Yeah, (laughs) I know. I’d always want to put off my homework, but then I’d write to the music tracks and that is where “Picture Perfect” came from. I was really stumped. I had brain block for weeks and weeks and I went into my drawer where I had a bunch of scraps and found the chorus to “Picture Perfect”.

Do you remember songs that you come up with or do you have to record them right away?

It’s hard to say. Usually I’ll forget it so I want to get it down somehow. If it is really catchy then I won’t forget it. I have a little cassette recorder, little one, I take around with me and sometimes I get ideas on the airplane or in the car, and in case I forget that I have my cell phone so I can sing it into my answering machine.

You hooked with a guy at Sony, but signed with Atlantic. How did that happen?

It was almost like I couldn’t get away from it. It was from meeting people randomly. It was so meant to happen. I met three or four people in the business by coincidence. So many people are just trying to find someone that is in there, so I’ve been lucky.

I’d say.

The first guy I met was a guy from Nashville and he was a writer. He’s written some big hits. We met him through a friend of the family. I actually had done a few demos singing like a Mariah Carey and Selena song. He heard my demo and flew me to Nashville to meet some people there. It was the country thing and that was the first big opportunity that I had. I had a lot of pressure to go with it, especially from my dad because all his life he wanted to be a singer and never once met someone in the business. So he was like, ‘This is a big opportunity so don’t blow it off because you’ll never have this chance again.’ You know, that kind of thing. I could have recorded a country album, but it just wasn’t me. I didn’t want to come out as something I wasn’t.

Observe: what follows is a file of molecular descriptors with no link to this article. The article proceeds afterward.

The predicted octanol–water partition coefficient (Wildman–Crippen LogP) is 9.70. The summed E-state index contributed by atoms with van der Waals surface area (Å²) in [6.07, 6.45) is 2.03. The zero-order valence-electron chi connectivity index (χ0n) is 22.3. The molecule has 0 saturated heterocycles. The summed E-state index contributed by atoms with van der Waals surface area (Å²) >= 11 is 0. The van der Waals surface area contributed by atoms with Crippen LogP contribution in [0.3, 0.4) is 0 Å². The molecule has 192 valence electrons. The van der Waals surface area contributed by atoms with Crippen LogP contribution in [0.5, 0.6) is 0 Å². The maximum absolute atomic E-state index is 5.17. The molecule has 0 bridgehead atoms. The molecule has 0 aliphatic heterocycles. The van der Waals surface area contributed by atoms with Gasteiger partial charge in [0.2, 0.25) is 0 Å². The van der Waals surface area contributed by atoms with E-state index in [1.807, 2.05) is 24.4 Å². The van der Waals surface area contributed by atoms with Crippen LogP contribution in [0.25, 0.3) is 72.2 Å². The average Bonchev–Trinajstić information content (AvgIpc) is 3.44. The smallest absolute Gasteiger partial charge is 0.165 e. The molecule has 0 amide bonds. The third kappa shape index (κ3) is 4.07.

And even though Shania Twain has somewhat crossed over, she is still looked at as a country artist.

Exactly. But I thought it might have worked was because of Shania Twain. She tries to say she is pop, but everyone still thinks of her as country.